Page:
We will be living in a rented multi-room adobe house in the small Quechua village of Obrajes, a 30-minute drive from the city of Oruro. One large room is dedicated to artifact processing, analysis, and storage. A second room serves as our kitchen and gathering space. In addition to eating and cooking here, you can read, listen to music, play cards or “cacho” (a Bolivian dice game), or simply pass time talking with project participants.
We have cooking facilities in our kitchen where we boil water daily, and prepare our own lunches and breakfasts. Our dinners will be prepared by a hired cook. On weekly trips to the markets of Oruro, we will purchase food, field and house supplies as needed. In addition to fresh, organic fruits, vegetables, and meats, there are many Western products available for purchase. Weekly shopping lists are divided among small groups of students to facilitate the shopping tasks. You’ll greatly enjoy wandering the open-air markets of Oruro, and developing relationships with the vendors we see each week. Many will foster those relationships with you by giving you a little gift (called a “llapa” in Quechua) such as an orange to thank you for your business.
Finally, there are two large rooms: one for women and one for men. Each project participant will have two mattresses lying on the concrete floor, and 3-4 very thick, warm llama wool blankets. There are two toilets in a separate outhouse building, as well as a water spigot connected directly to village wells. A 10-minute walk from our house brings you to the jewel of Obrajes, the hot springs. Natural hot springs have been developed into private, well kept bathing facilities and a pool. In years past, project participants have returned from fieldwork in time to bathe there, each in a private bath (usually every 2-3 days or so, though students can bathe daily if they so desire).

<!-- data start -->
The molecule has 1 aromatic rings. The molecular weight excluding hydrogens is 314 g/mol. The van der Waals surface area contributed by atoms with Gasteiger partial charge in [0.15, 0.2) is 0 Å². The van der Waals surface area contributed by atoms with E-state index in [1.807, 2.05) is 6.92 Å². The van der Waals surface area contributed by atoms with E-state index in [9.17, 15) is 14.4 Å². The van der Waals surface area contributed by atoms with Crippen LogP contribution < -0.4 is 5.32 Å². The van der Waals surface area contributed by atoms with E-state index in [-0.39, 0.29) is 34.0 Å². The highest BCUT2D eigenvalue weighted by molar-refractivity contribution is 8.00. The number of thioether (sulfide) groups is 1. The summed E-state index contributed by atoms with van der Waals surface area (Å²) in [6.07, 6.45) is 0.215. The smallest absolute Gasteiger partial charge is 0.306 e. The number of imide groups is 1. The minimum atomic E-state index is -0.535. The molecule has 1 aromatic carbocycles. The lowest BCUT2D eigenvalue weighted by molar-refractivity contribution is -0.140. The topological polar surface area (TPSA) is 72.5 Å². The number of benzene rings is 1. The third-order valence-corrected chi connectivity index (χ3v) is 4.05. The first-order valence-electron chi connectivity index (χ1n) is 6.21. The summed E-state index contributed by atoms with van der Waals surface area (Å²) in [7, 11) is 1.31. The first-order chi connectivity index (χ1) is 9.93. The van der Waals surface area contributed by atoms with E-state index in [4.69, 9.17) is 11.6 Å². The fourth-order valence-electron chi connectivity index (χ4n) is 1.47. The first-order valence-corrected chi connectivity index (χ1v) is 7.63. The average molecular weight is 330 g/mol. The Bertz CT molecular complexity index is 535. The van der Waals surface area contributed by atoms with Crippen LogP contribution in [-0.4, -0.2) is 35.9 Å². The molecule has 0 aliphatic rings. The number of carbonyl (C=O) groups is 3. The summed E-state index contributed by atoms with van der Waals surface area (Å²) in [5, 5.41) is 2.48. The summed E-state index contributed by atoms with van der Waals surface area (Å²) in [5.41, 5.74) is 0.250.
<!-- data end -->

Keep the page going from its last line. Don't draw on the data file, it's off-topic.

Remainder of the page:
June and July is winter in the southern hemisphere, and the altiplano’s altitude of 3800 meters above sea level make for extreme temperature variations from day to night. Temperatures during the afternoon can reach 70 degree Fahrenheit, compounded with very strong sun. At night, temperatures usually plummet below freezing. That winter is also the dry season means that the air is very arid as well. Strong sunblock, regular use of moisturizing lotions, and polarized sunglasses are all required. Participating students will receive detailed packing lists before the trip, but all are encouraged to purchase or borrow three critical pieces of equipment: a warm coat, boots with good ankle support and traction, and a warm sleeping bag (rated 25 degrees or below).